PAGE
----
Alvernia professor: We've become numb to priest abuse

By Karen Shuey
Reading Eagle
March 6, 2016

Pennsylvania Attorney General Kathleen G. Kane unveiled a report this week that outlines how two bishops filed away allegations from children in the Altoona-Johnstown Diocese as part of an effort to avoid public scandal.

Dr. Corey Harris

Dr. Gerald Vigna

Two Roman Catholic bishops who led a Pennsylvania diocese helped conceal the sexual abuse of hundreds of children by more than 50 priests and other religious leaders over a period of at least 40 years, according to a grand jury report made public this week.

The 147-page report unveiled by Pennsylvania Attorney General Kathleen G. Kane outlines how the two bishops filed away allegations from children in the Altoona-Johnstown Diocese as part of an effort to avoid public scandal. And worst of all, Kane announced at a press conference, no criminal charges will be filed because some abusers have died, the statute of limitations has expired or victims are too traumatized to testify.

Corey Harris and Gerald Vigna, theology professors at Alvernia University, said the report contains tragic and horrific revelations. But they agreed the discovery of these crimes is not necessarily surprising given the dark cloud of abuse that still hangs over the church.

"The sad thing is that at this point I don't feel much of anything because it happened with such frequency for such an extended period of time," Harris said. "It doesn't cause as much of a reaction as it once did. And that's really upsetting."
Especially since Harris grew up in the Altoona-Johnstown Diocese.

"The fact that I didn't even get a call from my mother when the news broke about this tells me that no one is really shocked by these horrible reports anymore," he said. "It's become a part of our history."

The clergy sex abuse crisis erupted decades ago in the U.S. after reports began to surface of bishops moving pedophile priests around or sending them for therapy rather than reporting the crimes or removing priests. And the Vatican has long been criticized by victims, advocacy groups and others for allowing and promoting the practice.

When Pope Francis was elected the leader of the church three years ago he promised to address the issue. He has assembled a commission appointed to deal with the problem and has met with survivors of clerical sex abuse.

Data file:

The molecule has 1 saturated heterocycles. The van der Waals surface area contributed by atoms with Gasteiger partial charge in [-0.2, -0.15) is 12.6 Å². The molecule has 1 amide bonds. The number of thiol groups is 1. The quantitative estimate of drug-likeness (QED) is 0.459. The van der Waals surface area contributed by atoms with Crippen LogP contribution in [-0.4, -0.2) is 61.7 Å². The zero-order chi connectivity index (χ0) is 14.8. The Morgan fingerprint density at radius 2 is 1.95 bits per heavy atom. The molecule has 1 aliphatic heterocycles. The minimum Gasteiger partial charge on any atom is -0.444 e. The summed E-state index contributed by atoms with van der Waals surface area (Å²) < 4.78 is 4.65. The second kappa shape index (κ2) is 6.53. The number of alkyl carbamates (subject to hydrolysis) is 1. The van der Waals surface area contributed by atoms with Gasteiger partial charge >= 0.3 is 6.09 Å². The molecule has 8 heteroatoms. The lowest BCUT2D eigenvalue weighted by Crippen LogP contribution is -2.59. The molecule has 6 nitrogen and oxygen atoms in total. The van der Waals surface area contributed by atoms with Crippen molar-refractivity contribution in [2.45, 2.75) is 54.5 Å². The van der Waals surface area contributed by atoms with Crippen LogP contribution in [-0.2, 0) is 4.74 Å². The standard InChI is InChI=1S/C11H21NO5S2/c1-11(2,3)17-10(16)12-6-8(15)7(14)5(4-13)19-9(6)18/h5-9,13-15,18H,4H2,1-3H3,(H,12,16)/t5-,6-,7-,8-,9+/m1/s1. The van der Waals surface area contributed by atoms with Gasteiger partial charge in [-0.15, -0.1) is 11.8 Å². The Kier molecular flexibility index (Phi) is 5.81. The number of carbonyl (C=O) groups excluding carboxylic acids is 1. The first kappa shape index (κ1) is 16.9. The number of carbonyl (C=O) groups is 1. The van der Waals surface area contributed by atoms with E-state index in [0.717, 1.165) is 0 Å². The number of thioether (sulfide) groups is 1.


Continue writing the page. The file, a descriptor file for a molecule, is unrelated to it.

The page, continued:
"The church is working very hard to rebuild its credibility on these issues, so this Altoona scandal obviously damages that attempt because it shows there's still more to unearth," Vigna said.
But he said the truth is that the church could be doing more to shine a light on its blindness.

"I do not think the church has gone far enough," he said. "I think Pope Francis is moving very aggressively on this issue, but big institutions change slowly."

Matthew Kerr, spokesman for the Allentown Diocese, said churches in this area have been taking steps to speed up that process. The diocese serves 270,000 parishioners in Berks, Lehigh, Northampton, Carbon and Schuylkill counties.

"If there is an allegation made to the diocese about one its parishes or schools, we immediately turn it over to law enforcement so they can be aware of it and follow up on it," he said.

It's a policy that has been in place for more than 14 years. That's when the diocese decided to hand over their files to the district attorneys in the five-county region after the prosecutors became aware that five priests were removed from active duty. The diocese also promised to report to law enforcement every sex abuse claim it received.

"The protection of children is very important to us and we work very hard at it," he said.

Kerr said the training helps people recognize and respond to signs of inappropriate behavior that can be prevented.

"In the last year alone, more than 21,000 students enrolled at Catholic schools in the diocese received safe environment training," he said. "And over the years hundreds of priests, more than a thousand teachers and thousands more volunteers in the diocese have undergone that same training. They are also required to have background checks so that helps as well."

Berks County's Chief Deputy District Attorney Jonathan H. Kurland, who was not in the office when the 2002 investigation took place, said the diocese keeps the office informed of any new complaints.

"Every institution is going to have human failings, but the hope is that there is a desire to want to improve and build upon those failures," he said. "And the way to help end this is by encouraging people to come forward."



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